What if there is a state change that results into a different return value and different elements? React once again very quickly generates a new tree of elements and we now have two trees – the old one and the new one.

Now, it has to once again sync the virtual DOM containing the new tree with the real DOM. It would be very inefficient to re-render the whole tree because as we know, making changes to the DOM is quite demanding.

And this is why Reacts takes the old tree and finds the smallest number of operations to transform it to the new tree. It uses an algorithm called the Diffing algorithm in order to do that, diffing, because the goal is to differentiate the trees. Under normal circumstances, this is would be very difficult.

For example, if we had one thousand elements, it could take up to one billion operations, which is not realistic. React instead manages to do that in a number of operations smaller than the number of elements. So, for one thousand elements, the number of operations will be smaller than one thousand. This is incredibly fast and it is possible only because of two very important assumptions.

Let’s talk about those now.

First, it assumes that two different types of elements will produce two completely different trees. You might be looking at this and saying “But isn’t this obvious?” and, generally speaking, not so much, but in the context of a React application, we can safely assume that two different element types will indeed result in two very different trees.

The second assumption is simpler. React assumes then when we have a list of child elements, which we make changes to, we will provide the key and we will provide it in the right way.

Let’s take a look at an example. Say we have a list of items that we map over and we have to provide unique keys.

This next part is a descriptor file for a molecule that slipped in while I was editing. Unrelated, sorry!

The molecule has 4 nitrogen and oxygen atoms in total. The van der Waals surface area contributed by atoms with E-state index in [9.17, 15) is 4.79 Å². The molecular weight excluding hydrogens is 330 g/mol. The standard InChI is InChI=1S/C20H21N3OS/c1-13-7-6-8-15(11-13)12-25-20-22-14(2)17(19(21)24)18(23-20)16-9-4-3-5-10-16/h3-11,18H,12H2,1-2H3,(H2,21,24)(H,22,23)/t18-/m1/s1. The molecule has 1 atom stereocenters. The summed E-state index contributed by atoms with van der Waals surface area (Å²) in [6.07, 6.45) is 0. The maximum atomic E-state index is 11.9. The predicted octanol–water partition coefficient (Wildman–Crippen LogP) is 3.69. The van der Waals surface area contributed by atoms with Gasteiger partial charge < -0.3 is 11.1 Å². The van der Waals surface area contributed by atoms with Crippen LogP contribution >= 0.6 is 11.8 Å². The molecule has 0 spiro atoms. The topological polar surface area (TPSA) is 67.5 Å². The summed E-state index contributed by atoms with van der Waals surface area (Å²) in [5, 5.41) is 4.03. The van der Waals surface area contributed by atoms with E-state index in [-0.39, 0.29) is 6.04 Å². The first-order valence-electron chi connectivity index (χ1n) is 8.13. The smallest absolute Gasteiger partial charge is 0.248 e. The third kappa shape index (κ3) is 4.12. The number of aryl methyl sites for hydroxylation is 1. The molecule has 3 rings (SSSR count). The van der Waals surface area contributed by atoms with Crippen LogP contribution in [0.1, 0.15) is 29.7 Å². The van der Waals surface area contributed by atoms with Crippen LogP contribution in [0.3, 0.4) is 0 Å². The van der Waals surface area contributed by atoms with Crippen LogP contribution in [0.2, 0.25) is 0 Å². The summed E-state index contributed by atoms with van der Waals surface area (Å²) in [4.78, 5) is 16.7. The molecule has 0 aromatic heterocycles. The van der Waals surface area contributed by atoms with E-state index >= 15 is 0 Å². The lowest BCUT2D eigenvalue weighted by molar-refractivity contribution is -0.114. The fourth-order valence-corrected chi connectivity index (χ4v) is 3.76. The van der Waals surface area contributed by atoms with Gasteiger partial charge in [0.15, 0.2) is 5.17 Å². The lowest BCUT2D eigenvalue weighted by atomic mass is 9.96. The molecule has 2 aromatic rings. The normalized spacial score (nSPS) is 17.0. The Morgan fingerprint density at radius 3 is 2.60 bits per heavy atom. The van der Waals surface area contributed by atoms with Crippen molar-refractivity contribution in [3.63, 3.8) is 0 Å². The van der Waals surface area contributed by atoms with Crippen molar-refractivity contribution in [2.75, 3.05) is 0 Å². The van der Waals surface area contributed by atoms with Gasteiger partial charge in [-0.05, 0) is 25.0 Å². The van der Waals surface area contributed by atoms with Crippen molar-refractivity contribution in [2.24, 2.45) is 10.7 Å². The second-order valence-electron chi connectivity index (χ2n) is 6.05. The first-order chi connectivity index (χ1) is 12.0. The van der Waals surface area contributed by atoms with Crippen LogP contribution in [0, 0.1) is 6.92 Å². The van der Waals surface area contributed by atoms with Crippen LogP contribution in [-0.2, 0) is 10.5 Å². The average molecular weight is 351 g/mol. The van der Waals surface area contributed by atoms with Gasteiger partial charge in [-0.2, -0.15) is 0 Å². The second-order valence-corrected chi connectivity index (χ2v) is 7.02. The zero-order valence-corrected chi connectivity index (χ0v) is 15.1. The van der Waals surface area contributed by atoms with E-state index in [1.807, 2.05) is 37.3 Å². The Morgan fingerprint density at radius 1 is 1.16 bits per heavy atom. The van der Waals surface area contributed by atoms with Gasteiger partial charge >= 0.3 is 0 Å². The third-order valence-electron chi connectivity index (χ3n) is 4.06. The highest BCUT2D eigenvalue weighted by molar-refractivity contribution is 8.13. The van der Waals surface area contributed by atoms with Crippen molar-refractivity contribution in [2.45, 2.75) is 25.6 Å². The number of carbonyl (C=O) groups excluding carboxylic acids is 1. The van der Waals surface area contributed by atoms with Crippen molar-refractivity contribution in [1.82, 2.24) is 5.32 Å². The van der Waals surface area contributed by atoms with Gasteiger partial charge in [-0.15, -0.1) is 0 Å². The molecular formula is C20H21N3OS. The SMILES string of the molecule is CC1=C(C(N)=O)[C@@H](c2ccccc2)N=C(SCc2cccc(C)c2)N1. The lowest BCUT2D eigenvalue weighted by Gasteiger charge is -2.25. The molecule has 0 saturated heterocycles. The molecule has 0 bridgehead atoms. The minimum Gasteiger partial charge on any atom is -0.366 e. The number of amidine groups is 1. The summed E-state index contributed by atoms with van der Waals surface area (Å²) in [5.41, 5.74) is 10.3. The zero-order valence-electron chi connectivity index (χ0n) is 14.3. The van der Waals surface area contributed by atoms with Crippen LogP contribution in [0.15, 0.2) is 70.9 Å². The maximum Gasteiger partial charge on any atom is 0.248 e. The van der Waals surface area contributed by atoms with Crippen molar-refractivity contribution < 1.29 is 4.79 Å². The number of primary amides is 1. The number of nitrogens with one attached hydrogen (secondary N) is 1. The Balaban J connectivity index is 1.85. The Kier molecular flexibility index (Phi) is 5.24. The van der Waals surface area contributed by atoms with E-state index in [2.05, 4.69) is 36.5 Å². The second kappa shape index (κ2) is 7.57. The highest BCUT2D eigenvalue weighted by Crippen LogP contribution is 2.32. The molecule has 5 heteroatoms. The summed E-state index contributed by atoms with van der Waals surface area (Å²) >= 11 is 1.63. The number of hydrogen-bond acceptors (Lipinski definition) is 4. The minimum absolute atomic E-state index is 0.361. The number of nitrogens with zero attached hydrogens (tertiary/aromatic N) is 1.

The first idea you might have is to provide keys using indexes.

But this is one of the infamous bugs that I’m sure most of us came across at some point. This leads to unexpected functionality and
it shouldn’t be surprising at all. We know that keys should always stay the same.

Therefore, if we add a new item to the list to the very beginning, the keys will all increase by 1 which is wrong. This is why we provide keys using ids or simply
unique properties.

Now, you should understand why – key is unlike any other property. It is an important part of the very core of React – the Diffing algorithm.

Now, let’s move to the rendering itself.

This is where packages like React DOM and React Native come into play. We call those packages renderers. React on its own is just a library that allows us to define components and elements and it also does the diffing part. It isn’t platform-specific and doesn’t take care of the rendering. Most of the actual implementation lives in the renderers.

Renderers begin the reconciliation process. They generate the tree of elements and insert it wherever it has to be inserted. This is why they are a different package. When we use React for web development, React basically doesn’t even know that the elements end up in a web browser.

React is therefore compatible with any renderer and you can in fact create your own using the react-test-renderer package.

Once again, just to emphasize, React on its own only gives us the means of expression, so we can define components and so on, and it also does the diffing part. When you think about this, it may appear quite weird to you. In terms of web development, we usually only import React DOM once and call its render method.


So how can most of the implementation live in the renderer package? The key to understanding this is to know that React communicates with the renderer. There are many ways of React doing that.

What about React hooks?

React hooks basically do the same thing, however, instead of an updater field, they use a dispatcher object. Internally, it looks similarly to this.

We can see that when we call useState, the call is forwarded to something called currentDispatcher. And this dispatcher is once again set by React DOM. Whenever we render a component, React DOM sets the dispatcher similarly to this. This time around, the component is called, because it is a function. You can read in detail about UseState hook in this article: How to use the “useState” hook in React Js?

So, this is how React communicates with the renderers.

And that’s all I wanted to mention in this article.

Sudeep Mishra

Sudeep Mishra